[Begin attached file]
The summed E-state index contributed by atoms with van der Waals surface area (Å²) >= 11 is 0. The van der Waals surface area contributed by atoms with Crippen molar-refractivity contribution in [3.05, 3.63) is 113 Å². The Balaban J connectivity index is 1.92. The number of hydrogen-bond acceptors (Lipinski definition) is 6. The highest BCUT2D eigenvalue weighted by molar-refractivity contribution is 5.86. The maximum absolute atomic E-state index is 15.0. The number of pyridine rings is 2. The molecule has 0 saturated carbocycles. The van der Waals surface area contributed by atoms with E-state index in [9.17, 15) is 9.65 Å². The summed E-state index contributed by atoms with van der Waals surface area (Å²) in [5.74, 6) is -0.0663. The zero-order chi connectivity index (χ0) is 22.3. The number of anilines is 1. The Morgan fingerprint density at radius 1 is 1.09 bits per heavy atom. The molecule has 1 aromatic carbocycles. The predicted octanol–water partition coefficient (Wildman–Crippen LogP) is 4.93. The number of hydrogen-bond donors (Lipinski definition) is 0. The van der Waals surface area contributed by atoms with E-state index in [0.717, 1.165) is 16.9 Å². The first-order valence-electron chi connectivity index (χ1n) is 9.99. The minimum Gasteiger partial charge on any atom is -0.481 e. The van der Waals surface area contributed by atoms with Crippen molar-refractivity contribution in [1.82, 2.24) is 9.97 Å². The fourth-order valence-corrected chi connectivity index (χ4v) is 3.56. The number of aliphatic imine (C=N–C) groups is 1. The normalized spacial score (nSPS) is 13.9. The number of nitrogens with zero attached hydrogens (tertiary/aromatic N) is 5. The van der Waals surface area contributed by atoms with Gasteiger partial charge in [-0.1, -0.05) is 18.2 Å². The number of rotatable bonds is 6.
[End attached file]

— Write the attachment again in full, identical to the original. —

The summed E-state index contributed by atoms with van der Waals surface area (Å²) >= 11 is 0. The van der Waals surface area contributed by atoms with Crippen molar-refractivity contribution in [3.05, 3.63) is 113 Å². The Balaban J connectivity index is 1.92. The number of hydrogen-bond acceptors (Lipinski definition) is 6. The highest BCUT2D eigenvalue weighted by molar-refractivity contribution is 5.86. The maximum absolute atomic E-state index is 15.0. The number of pyridine rings is 2. The molecule has 0 saturated carbocycles. The van der Waals surface area contributed by atoms with E-state index in [9.17, 15) is 9.65 Å². The summed E-state index contributed by atoms with van der Waals surface area (Å²) in [5.74, 6) is -0.0663. The zero-order chi connectivity index (χ0) is 22.3. The number of anilines is 1. The Morgan fingerprint density at radius 1 is 1.09 bits per heavy atom. The molecule has 1 aromatic carbocycles. The predicted octanol–water partition coefficient (Wildman–Crippen LogP) is 4.93. The number of hydrogen-bond donors (Lipinski definition) is 0. The van der Waals surface area contributed by atoms with E-state index in [0.717, 1.165) is 16.9 Å². The first-order valence-electron chi connectivity index (χ1n) is 9.99. The minimum Gasteiger partial charge on any atom is -0.481 e. The van der Waals surface area contributed by atoms with Crippen molar-refractivity contribution in [1.82, 2.24) is 9.97 Å². The fourth-order valence-corrected chi connectivity index (χ4v) is 3.56. The number of aliphatic imine (C=N–C) groups is 1. The normalized spacial score (nSPS) is 13.9. The number of nitrogens with zero attached hydrogens (tertiary/aromatic N) is 5. The van der Waals surface area contributed by atoms with Gasteiger partial charge in [-0.1, -0.05) is 18.2 Å². The number of rotatable bonds is 6.